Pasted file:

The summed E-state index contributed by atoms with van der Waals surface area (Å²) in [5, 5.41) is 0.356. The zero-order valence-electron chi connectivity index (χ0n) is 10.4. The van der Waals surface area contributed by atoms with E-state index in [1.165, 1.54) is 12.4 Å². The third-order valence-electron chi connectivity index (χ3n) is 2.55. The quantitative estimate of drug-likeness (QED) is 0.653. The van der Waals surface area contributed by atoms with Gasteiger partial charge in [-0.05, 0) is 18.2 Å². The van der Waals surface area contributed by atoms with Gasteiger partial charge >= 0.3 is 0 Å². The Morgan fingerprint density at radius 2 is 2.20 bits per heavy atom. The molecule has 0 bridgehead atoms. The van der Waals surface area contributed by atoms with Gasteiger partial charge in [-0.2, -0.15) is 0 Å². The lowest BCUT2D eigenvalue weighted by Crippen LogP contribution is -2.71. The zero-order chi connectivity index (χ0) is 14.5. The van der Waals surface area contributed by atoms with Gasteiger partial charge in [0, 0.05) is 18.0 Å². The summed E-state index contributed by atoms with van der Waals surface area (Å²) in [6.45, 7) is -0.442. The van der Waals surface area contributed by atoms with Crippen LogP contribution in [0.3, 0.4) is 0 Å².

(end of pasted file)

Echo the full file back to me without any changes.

The summed E-state index contributed by atoms with van der Waals surface area (Å²) in [5, 5.41) is 0.356. The zero-order valence-electron chi connectivity index (χ0n) is 10.4. The van der Waals surface area contributed by atoms with E-state index in [1.165, 1.54) is 12.4 Å². The third-order valence-electron chi connectivity index (χ3n) is 2.55. The quantitative estimate of drug-likeness (QED) is 0.653. The van der Waals surface area contributed by atoms with Gasteiger partial charge in [-0.05, 0) is 18.2 Å². The van der Waals surface area contributed by atoms with Gasteiger partial charge >= 0.3 is 0 Å². The Morgan fingerprint density at radius 2 is 2.20 bits per heavy atom. The molecule has 0 bridgehead atoms. The van der Waals surface area contributed by atoms with Gasteiger partial charge in [-0.2, -0.15) is 0 Å². The lowest BCUT2D eigenvalue weighted by Crippen LogP contribution is -2.71. The zero-order chi connectivity index (χ0) is 14.5. The van der Waals surface area contributed by atoms with Gasteiger partial charge in [0, 0.05) is 18.0 Å². The summed E-state index contributed by atoms with van der Waals surface area (Å²) in [6.45, 7) is -0.442. The van der Waals surface area contributed by atoms with Crippen LogP contribution in [0.3, 0.4) is 0 Å².